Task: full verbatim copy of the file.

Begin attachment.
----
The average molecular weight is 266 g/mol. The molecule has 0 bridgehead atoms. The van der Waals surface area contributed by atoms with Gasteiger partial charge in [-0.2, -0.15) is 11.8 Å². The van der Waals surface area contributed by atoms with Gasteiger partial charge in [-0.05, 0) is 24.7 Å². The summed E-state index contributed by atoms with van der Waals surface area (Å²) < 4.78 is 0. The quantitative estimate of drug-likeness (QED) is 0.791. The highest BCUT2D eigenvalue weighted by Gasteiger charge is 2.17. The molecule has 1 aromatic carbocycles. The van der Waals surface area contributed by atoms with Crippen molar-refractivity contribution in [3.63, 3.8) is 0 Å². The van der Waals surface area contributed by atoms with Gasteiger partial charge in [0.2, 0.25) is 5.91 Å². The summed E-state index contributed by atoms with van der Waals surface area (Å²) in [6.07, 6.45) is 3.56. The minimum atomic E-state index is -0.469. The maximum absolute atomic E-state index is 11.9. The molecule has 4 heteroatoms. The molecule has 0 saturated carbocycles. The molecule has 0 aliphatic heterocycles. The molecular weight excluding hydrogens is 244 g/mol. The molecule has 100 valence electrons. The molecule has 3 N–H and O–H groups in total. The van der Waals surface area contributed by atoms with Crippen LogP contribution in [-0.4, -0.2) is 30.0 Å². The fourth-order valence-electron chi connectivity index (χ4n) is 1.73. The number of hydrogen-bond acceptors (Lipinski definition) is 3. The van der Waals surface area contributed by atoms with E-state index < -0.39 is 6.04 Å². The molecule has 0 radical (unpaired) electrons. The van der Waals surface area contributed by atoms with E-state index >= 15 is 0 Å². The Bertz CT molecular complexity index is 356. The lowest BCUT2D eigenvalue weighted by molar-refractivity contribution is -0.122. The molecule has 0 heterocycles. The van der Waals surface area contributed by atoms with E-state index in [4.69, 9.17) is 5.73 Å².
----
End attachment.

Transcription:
The average molecular weight is 266 g/mol. The molecule has 0 bridgehead atoms. The van der Waals surface area contributed by atoms with Gasteiger partial charge in [-0.2, -0.15) is 11.8 Å². The van der Waals surface area contributed by atoms with Gasteiger partial charge in [-0.05, 0) is 24.7 Å². The summed E-state index contributed by atoms with van der Waals surface area (Å²) < 4.78 is 0. The quantitative estimate of drug-likeness (QED) is 0.791. The highest BCUT2D eigenvalue weighted by Gasteiger charge is 2.17. The molecule has 1 aromatic carbocycles. The van der Waals surface area contributed by atoms with Crippen molar-refractivity contribution in [3.63, 3.8) is 0 Å². The van der Waals surface area contributed by atoms with Gasteiger partial charge in [0.2, 0.25) is 5.91 Å². The summed E-state index contributed by atoms with van der Waals surface area (Å²) in [6.07, 6.45) is 3.56. The minimum atomic E-state index is -0.469. The maximum absolute atomic E-state index is 11.9. The molecule has 4 heteroatoms. The molecule has 0 saturated carbocycles. The molecule has 0 aliphatic heterocycles. The molecular weight excluding hydrogens is 244 g/mol. The molecule has 100 valence electrons. The molecule has 3 N–H and O–H groups in total. The van der Waals surface area contributed by atoms with Crippen LogP contribution in [-0.4, -0.2) is 30.0 Å². The fourth-order valence-electron chi connectivity index (χ4n) is 1.73. The number of hydrogen-bond acceptors (Lipinski definition) is 3. The van der Waals surface area contributed by atoms with E-state index < -0.39 is 6.04 Å². The molecule has 0 radical (unpaired) electrons. The van der Waals surface area contributed by atoms with E-state index >= 15 is 0 Å². The Bertz CT molecular complexity index is 356. The lowest BCUT2D eigenvalue weighted by molar-refractivity contribution is -0.122. The molecule has 0 heterocycles. The van der Waals surface area contributed by atoms with E-state index in [4.69, 9.17) is 5.73 Å².